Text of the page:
This week is a momentous week. I have officially handed in my notice. I have quit my job.
I leave on 30th April.
I will be saying goodbye to lots of fantastic work colleagues, all of whom care passionately about their work and the good that it brings to others.
I will also be saying cheerio to a regular salary, good banter at the water cooler, regular supplies of cake and paid annual leave too. Gulp.
And all because I want to be a full-time author.
I want to spend my days inventing and crafting stories. Having written my debut novel, Six Months to Get a Life, I now know that being an author is my passion of choice. It’s what I want to do. It’s what I want to be known for.
I have learnt something about myself over the past few years. When I respect myself, all is well in my world. I feel confident to face life’s challenges. I feel ten feet tall. I am proud that I have taken the decision to give writing a real chance.
But quitting my job is a huge financial gamble. I am a predominantly single dad and have a mortgage to pay. This will be the first time in my adult life that I haven’t brought home a regular salary. Some people may call me selfish for putting my family’s financial future at risk for the sake of a dream. They may be right.
Before writing my resignation letter, I took a long, hard look at my two boys. What would the impact of my decision be on them? They may have less fancy holidays in the future, but they will have a newly energised dad. And one who will be there to see them off to school and to welcome them home in the evenings. On balance, I am confident that I am making the right decision.
If it doesn’t work out, I can always get another job. Even in that case, when I look at myself in the mirror as I am shaving on the morning that I start my new job, I will nod to myself and be satisfied that at least I gave my dream every chance of succeeding.
Talking of resignation letters, I thought it would be fun to reproduce the resignation letter that Graham Hope, the protagonist in Six Months to Get a Life, writes to his employers. My own letter may differ slightly from the below, but one thing’s for certain, it won’t be dull!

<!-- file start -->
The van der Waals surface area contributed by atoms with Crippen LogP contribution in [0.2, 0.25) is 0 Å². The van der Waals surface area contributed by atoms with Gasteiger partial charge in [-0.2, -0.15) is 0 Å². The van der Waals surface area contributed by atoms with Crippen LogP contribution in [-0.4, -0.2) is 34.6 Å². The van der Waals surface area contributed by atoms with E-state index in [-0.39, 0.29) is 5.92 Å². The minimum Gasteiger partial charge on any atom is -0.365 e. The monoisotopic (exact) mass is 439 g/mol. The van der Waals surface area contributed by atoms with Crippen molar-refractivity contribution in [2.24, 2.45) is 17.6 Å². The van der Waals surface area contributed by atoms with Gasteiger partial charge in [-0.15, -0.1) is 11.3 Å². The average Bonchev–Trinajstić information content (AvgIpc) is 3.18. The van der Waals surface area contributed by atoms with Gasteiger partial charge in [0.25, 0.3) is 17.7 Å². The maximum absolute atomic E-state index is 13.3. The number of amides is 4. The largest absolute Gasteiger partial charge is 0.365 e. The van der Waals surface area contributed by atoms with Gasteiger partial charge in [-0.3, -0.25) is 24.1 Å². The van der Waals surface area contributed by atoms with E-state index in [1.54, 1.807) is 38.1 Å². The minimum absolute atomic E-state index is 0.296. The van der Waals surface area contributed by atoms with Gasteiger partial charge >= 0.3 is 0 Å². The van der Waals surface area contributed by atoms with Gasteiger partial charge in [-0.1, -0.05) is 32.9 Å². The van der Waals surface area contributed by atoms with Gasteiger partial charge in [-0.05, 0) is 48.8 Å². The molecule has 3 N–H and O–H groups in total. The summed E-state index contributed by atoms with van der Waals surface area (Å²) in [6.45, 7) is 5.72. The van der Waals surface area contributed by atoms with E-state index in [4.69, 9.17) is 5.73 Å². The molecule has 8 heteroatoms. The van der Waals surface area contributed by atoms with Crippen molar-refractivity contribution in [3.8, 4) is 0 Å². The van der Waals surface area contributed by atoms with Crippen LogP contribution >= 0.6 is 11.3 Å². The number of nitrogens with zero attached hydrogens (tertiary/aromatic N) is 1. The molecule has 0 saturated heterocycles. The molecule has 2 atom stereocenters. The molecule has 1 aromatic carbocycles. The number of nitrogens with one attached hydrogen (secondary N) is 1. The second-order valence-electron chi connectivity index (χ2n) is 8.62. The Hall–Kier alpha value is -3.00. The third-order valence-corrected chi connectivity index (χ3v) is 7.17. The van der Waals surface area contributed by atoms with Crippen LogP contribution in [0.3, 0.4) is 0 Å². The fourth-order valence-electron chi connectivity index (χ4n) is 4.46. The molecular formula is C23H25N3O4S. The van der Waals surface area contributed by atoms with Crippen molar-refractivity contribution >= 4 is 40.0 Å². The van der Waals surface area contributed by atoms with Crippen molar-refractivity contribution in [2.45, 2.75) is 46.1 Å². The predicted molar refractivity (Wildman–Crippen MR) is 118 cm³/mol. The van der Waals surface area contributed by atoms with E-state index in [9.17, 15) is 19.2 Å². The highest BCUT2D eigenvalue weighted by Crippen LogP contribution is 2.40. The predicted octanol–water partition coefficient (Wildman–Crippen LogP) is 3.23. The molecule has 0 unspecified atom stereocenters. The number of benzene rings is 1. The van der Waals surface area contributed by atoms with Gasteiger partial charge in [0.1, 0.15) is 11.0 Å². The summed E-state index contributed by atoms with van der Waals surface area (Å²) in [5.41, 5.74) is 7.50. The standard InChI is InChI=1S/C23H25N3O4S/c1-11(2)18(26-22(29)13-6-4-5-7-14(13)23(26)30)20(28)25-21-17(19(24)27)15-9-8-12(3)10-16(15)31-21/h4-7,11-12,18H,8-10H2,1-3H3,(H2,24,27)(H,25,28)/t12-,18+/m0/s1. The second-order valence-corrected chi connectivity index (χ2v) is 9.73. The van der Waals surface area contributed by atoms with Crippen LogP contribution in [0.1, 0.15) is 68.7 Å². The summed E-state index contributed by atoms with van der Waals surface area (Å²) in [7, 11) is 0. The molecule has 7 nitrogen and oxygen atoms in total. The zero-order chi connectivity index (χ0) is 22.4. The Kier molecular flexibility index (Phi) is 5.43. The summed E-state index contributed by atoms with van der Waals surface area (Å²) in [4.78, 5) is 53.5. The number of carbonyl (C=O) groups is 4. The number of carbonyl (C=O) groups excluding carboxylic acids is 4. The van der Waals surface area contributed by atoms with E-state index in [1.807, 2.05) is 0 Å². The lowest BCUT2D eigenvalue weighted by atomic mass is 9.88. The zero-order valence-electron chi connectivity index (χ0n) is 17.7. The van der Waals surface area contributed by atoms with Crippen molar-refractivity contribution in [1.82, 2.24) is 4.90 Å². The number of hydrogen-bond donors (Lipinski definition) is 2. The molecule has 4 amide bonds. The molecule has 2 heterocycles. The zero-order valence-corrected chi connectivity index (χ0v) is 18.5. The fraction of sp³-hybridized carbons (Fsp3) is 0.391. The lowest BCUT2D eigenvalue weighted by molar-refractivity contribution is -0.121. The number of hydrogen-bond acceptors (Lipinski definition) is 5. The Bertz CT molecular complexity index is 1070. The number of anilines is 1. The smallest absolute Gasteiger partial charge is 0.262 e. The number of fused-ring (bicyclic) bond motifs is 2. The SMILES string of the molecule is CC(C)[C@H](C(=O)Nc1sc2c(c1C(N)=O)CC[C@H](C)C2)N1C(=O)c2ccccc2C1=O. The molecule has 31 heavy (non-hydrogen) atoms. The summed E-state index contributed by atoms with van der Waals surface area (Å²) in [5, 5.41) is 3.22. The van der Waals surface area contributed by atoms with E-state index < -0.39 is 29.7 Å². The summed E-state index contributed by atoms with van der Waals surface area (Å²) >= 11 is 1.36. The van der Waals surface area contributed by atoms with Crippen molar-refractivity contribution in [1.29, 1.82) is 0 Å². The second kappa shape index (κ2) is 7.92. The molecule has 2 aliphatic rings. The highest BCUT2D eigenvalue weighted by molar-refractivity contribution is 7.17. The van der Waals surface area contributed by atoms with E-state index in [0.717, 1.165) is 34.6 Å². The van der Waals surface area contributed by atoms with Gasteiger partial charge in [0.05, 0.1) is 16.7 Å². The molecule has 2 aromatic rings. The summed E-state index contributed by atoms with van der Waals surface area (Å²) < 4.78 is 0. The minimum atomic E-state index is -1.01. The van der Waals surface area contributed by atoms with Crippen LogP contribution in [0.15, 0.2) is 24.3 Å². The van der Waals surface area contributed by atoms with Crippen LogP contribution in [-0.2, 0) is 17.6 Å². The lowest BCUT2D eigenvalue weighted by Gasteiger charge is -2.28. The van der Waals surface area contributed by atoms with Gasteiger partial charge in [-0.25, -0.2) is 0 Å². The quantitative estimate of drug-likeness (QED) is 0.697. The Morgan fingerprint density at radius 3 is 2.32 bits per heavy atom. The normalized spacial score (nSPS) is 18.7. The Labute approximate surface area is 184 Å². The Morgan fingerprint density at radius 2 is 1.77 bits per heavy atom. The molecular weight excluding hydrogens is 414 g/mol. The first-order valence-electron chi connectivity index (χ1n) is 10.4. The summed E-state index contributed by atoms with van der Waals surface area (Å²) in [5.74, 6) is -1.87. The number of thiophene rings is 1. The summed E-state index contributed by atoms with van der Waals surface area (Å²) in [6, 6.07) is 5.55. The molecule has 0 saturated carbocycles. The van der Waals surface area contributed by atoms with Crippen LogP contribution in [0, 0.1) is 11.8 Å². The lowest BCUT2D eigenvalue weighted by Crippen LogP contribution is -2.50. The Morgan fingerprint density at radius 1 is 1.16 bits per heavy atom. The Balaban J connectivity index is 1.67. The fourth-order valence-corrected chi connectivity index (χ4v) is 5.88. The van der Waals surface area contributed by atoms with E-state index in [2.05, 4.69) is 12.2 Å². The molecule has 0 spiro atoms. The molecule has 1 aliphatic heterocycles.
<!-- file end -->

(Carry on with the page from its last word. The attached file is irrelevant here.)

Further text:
After ten years of paper-shuffling, I am putting the world of logistics behind me and moving on to bigger and better things. I can honestly say that I can’t wait to go, and if any of you lot had any balls, you would jump too before you are pushed.
I will not miss being required to spend half my life thinking about blue skies or what is outside a box. I am sick of cheap tea bags and can’t face another stale egg mayo sandwich. Away-days are tedious beyond belief and appraisals aren’t worth the paper they are written on. I won’t miss pretending not to notice Daniel’s tongue hanging out whenever Sarah walks in to the office. I didn’t miss Sarah snogging Dean the post-room apprentice at last year’s Christmas party.
I will, however, miss Sheena from accounts. I will miss being paid whilst spending the whole of the first half of 2012 searching online for Olympic tickets – I got loads in the end. I will miss inserting rude words into lengthy performance reports just to see if anyone actually reads them. After ten years of doing this, I can categorically say that they don’t. Basically, I will miss the money. I am not sure I have earned it but it has come in useful.
Don’t bother writing a card or having a collection. I never put a penny into your birthday, wedding or new baby cards so I wouldn’t want you to have to feel you should contribute to a leaving card for me. Actually, Danny boy, I hope you don’t mind but when your birthday collection came round a couple of months ago I was a bit skint at the time so I took a couple of quid out and paid for my lunch with it.
Love and kisses.
(Extract from ‘Six Months to Get a Life’